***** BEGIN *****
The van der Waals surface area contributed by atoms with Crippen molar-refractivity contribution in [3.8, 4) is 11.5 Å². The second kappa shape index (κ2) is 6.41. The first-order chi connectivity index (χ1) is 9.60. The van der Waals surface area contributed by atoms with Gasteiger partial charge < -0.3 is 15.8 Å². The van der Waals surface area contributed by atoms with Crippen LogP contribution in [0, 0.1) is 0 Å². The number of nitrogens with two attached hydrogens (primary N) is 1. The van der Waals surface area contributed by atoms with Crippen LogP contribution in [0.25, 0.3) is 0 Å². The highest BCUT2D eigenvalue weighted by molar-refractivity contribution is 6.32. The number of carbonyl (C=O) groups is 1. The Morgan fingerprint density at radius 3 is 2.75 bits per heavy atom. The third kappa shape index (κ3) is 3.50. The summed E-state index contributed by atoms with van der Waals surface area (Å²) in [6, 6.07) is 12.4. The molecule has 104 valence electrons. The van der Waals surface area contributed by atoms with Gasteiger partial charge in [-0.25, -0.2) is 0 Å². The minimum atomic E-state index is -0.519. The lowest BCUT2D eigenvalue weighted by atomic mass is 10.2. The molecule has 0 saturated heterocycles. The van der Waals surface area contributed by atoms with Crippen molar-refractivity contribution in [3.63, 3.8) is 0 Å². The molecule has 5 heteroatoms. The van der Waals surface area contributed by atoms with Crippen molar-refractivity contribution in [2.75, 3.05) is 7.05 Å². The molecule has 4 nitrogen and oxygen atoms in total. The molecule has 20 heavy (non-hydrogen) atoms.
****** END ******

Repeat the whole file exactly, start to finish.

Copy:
The van der Waals surface area contributed by atoms with Crippen molar-refractivity contribution in [3.8, 4) is 11.5 Å². The second kappa shape index (κ2) is 6.41. The first-order chi connectivity index (χ1) is 9.60. The van der Waals surface area contributed by atoms with Gasteiger partial charge < -0.3 is 15.8 Å². The van der Waals surface area contributed by atoms with Crippen LogP contribution in [0, 0.1) is 0 Å². The number of nitrogens with two attached hydrogens (primary N) is 1. The van der Waals surface area contributed by atoms with Crippen LogP contribution in [0.25, 0.3) is 0 Å². The highest BCUT2D eigenvalue weighted by molar-refractivity contribution is 6.32. The number of carbonyl (C=O) groups is 1. The Morgan fingerprint density at radius 3 is 2.75 bits per heavy atom. The third kappa shape index (κ3) is 3.50. The summed E-state index contributed by atoms with van der Waals surface area (Å²) in [6, 6.07) is 12.4. The molecule has 104 valence electrons. The van der Waals surface area contributed by atoms with Gasteiger partial charge in [-0.25, -0.2) is 0 Å². The minimum atomic E-state index is -0.519. The lowest BCUT2D eigenvalue weighted by atomic mass is 10.2. The molecule has 0 saturated heterocycles. The van der Waals surface area contributed by atoms with Crippen molar-refractivity contribution in [3.63, 3.8) is 0 Å². The molecule has 5 heteroatoms. The van der Waals surface area contributed by atoms with Crippen molar-refractivity contribution in [2.75, 3.05) is 7.05 Å². The molecule has 4 nitrogen and oxygen atoms in total. The molecule has 20 heavy (non-hydrogen) atoms.